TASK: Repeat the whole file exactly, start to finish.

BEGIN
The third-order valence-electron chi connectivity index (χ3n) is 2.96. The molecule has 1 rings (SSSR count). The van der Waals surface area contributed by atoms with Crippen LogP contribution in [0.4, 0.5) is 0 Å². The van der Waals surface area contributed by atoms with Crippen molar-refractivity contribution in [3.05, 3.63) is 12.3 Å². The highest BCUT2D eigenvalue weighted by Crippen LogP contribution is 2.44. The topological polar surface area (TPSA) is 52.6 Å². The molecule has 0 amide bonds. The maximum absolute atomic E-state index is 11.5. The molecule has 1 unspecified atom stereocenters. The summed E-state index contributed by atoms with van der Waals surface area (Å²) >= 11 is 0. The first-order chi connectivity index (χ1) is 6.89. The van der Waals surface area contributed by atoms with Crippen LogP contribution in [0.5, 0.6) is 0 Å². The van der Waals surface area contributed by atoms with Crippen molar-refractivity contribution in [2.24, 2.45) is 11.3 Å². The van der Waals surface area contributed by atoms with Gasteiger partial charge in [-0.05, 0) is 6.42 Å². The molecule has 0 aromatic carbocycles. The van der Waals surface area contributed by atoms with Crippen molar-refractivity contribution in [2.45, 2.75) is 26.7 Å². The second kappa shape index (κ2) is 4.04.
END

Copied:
The third-order valence-electron chi connectivity index (χ3n) is 2.96. The molecule has 1 rings (SSSR count). The van der Waals surface area contributed by atoms with Crippen LogP contribution in [0.4, 0.5) is 0 Å². The van der Waals surface area contributed by atoms with Crippen molar-refractivity contribution in [3.05, 3.63) is 12.3 Å². The highest BCUT2D eigenvalue weighted by Crippen LogP contribution is 2.44. The topological polar surface area (TPSA) is 52.6 Å². The molecule has 0 amide bonds. The maximum absolute atomic E-state index is 11.5. The molecule has 1 unspecified atom stereocenters. The summed E-state index contributed by atoms with van der Waals surface area (Å²) >= 11 is 0. The first-order chi connectivity index (χ1) is 6.89. The van der Waals surface area contributed by atoms with Crippen LogP contribution in [0.5, 0.6) is 0 Å². The van der Waals surface area contributed by atoms with Crippen molar-refractivity contribution in [2.24, 2.45) is 11.3 Å². The van der Waals surface area contributed by atoms with Gasteiger partial charge in [-0.05, 0) is 6.42 Å². The molecule has 0 aromatic carbocycles. The van der Waals surface area contributed by atoms with Crippen molar-refractivity contribution in [2.45, 2.75) is 26.7 Å². The second kappa shape index (κ2) is 4.04.